Ride Difficulty - Advanced. This trail has some serious drops, rock gardens, some exposure (after Buena Vista parking lot), technical climbs and lots of hikers. It will beat the hell out of you year round. I always bring plenty of water (at least 100oz), especially during March through October. BRING PLENTY OF WATER. Note: Most of this trail can be done by most CARFEFUL intermediate riders. As long as you get off and walk the tougher sections, you too will have a huge smile on your face. Be careful.

Trailhead Directions. Most riders start this ride from the Pima Canyon Parking Lot at 48th Street and Guadalupe. Take 1-10 to Baseline Road go right (west) to 48th street. Take 48th street 1/4 mile past Euclid and turn right (sign indicating park entrance). Go 400 feet and turn left to parking lot/trailhead. Be careful, I got lost the first time I tried to find the parking lot. You will know when you are there because it is a big long lot with plenty of people. Park.

Ride Directions. From the parking lot, get on the bike and ride directly west out of the parking lot on the big fire road starting at the toilets to the end, about 1.3 miles. At the end of the fire road, head down on the left and follow the signs and singletrack to the National Trail trailhead to the left or the Mormon Loop/Morman Trail trailhead to the right. Both trails will take you up. Morman is easier and my preference by far. Follow the signs to stay on the trail, although there are not many deviations. If taking Morman (Morman Loop) up, do not follow Mormon trail down where it goes back down the mountain to 24th street on the right. You want to turn south and connect with the National Trail. If you took National Trail from the bottom, you will eventually get to the Morman/National intersection. Again, either way gets you there. Keep heading up, through some technical sections, including the infamous Waterfall. You can stop here and return back down, or continue on to the Buena Vista parking lot. If you continue, there will be some ups and downs (mostly up) until you get to the Buena Vista parking lot. You can't miss this big lot. At this point, I would return back down for the "most fun" possible on a bike. You can continue on National Trail from Buena Vista, but that is another ride. Going down, just follow the trail back to the Pima Canyon parking lot. At the National/Morman intersection, you can decide which way to go down - back down Morman or down Lower National. Morman is easier. Lower National is the bomb. Pure fun.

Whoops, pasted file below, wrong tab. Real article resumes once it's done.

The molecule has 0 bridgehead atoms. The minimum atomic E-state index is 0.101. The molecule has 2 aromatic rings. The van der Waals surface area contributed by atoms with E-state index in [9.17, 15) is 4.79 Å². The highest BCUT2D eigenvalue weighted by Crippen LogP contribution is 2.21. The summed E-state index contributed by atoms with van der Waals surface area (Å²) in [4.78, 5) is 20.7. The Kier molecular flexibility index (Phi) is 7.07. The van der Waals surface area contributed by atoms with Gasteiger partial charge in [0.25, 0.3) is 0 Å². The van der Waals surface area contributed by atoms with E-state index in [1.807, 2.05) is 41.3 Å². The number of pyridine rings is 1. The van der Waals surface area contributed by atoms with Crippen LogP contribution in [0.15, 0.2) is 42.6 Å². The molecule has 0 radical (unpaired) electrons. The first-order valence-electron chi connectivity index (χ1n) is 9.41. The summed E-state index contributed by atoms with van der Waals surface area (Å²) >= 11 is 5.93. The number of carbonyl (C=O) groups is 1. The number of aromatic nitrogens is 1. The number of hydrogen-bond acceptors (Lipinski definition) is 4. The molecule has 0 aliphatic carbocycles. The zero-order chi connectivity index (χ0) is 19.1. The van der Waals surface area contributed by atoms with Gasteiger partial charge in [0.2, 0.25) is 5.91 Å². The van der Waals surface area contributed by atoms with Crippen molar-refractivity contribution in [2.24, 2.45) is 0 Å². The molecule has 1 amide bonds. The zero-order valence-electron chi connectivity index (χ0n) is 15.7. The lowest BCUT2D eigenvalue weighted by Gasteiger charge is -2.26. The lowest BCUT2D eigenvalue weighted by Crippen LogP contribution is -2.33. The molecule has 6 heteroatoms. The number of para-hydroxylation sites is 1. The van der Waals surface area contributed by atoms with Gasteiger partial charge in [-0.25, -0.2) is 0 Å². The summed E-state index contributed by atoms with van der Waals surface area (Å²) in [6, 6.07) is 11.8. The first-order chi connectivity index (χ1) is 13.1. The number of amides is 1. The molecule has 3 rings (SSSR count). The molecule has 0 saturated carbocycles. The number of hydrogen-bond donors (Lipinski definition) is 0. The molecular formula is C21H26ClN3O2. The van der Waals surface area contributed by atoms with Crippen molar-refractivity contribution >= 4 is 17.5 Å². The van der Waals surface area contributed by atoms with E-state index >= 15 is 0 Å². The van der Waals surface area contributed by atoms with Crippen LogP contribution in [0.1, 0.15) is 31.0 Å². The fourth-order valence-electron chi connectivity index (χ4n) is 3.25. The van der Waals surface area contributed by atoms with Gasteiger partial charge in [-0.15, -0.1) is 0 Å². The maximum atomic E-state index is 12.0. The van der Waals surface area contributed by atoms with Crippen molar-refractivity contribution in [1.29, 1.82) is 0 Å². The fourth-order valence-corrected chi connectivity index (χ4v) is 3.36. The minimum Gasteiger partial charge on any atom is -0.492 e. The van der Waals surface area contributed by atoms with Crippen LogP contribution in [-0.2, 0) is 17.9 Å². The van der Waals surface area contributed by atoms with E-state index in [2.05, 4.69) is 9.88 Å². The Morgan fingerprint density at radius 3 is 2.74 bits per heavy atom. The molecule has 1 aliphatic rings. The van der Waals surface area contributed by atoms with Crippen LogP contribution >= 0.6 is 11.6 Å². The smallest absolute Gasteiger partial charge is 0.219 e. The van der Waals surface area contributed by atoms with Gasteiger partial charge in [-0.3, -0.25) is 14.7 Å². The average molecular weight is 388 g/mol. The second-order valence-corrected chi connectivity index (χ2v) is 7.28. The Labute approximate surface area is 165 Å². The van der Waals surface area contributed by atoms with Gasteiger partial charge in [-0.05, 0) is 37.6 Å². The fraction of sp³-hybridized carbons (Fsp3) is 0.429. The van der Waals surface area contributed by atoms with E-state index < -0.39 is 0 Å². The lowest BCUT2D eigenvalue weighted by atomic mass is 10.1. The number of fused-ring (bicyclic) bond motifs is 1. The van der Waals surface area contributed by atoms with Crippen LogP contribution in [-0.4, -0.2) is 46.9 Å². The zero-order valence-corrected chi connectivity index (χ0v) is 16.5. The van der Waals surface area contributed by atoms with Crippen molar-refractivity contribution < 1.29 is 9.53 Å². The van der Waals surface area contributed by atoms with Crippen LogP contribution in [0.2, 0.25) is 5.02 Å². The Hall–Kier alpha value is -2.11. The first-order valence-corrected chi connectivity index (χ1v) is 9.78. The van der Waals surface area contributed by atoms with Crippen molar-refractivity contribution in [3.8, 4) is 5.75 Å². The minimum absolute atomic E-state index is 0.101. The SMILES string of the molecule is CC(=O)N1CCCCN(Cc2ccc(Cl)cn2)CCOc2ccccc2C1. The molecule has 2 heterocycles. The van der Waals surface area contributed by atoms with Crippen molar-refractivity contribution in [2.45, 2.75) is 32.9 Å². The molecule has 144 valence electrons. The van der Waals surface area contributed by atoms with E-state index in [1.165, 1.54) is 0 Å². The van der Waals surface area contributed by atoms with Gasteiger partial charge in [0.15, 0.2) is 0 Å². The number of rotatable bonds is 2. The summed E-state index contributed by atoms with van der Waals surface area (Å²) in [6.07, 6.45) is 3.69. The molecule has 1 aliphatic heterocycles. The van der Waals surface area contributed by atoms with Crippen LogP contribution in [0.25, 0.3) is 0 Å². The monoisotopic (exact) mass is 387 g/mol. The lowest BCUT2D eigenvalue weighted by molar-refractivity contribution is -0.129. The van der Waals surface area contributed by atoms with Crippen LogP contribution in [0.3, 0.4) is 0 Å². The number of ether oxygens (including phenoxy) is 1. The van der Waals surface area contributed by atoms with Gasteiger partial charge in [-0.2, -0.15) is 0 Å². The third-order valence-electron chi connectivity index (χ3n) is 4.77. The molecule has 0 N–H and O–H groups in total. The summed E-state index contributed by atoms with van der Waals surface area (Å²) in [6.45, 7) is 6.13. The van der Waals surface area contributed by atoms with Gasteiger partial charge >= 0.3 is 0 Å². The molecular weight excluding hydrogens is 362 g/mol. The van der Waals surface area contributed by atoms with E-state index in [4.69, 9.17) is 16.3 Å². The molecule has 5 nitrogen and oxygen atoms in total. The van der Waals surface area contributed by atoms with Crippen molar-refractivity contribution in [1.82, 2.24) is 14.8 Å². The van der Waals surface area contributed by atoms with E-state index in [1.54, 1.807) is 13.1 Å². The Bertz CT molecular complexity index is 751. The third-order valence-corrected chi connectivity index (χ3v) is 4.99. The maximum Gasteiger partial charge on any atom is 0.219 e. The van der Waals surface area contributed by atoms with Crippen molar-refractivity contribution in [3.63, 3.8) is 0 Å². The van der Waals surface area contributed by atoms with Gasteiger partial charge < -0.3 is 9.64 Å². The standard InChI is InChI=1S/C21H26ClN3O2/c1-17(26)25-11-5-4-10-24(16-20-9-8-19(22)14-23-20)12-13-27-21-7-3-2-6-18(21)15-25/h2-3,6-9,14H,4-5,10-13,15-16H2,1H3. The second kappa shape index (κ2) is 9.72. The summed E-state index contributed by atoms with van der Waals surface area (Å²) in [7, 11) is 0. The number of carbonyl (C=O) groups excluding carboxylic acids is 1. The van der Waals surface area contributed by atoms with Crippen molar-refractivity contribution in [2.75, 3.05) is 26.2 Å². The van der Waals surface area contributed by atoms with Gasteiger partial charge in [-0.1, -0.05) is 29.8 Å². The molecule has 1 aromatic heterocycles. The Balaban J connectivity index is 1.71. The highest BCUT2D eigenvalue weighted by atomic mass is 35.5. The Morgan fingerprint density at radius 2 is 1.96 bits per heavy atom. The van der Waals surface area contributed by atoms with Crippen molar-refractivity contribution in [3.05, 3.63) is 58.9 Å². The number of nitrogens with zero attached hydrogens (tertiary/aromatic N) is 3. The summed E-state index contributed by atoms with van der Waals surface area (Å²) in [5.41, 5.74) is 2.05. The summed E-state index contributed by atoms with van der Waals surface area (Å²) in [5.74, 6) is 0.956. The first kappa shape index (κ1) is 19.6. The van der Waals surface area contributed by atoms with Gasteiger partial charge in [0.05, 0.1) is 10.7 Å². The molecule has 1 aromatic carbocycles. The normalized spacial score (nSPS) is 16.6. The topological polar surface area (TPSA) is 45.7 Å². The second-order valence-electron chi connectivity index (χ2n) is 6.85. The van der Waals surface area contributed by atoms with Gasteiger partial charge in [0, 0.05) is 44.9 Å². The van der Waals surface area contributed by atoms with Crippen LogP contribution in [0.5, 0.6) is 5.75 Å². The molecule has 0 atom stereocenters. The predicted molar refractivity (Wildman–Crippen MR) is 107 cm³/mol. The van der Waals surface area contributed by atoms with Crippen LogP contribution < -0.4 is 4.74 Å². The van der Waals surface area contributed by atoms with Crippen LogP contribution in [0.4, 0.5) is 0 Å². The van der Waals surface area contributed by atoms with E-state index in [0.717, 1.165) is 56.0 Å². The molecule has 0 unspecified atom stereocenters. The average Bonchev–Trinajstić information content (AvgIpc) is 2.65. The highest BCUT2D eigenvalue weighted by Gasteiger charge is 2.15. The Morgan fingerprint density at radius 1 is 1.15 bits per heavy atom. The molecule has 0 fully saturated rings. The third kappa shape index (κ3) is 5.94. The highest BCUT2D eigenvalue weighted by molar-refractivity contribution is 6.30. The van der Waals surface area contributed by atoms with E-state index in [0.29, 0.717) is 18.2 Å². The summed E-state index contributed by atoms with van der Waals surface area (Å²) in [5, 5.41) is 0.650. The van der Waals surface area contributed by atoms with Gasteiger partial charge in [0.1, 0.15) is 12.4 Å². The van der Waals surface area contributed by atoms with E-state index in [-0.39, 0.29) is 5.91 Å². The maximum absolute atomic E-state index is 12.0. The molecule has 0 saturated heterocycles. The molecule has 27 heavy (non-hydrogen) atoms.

· I am Walt
6,345 Posts
Lost Dog Wash area/Sunrise Trail - McDowell Sonoran Preserve, NE Scottsdale

There is some great riding in Northeast Scottsdale that is still somewhat under the radar. It is in the McDowell Sonoran Preserve and is known as the Lost Dog Wash area and also the Sunrise Trail (not to be mistaken with Sunrise Ski Resort in northern AZ).

- 124th St. dead-end, north of Via Linda and north of Shea. New trailhead being built; should be done in 2006 sometime.
- 128th St. dead-end, north of Via Linda and north of Shea. No real trailhead, just pull off parking. Best place to start until the 124th St. trailhead opens.
- 144th St. and Via Linda. New Sunrise Trailhead (in Hidden Hills neighborhood) opened in March, 2005. You generally don't want to start your ride here - up, up, up and steep. Lots of hike-a-bike.
- In all cases, take the 101 (Loop 101 in the East Valley, not West) to Shea, go east on Shea to 124th St., then go north on 124th and navigate from there.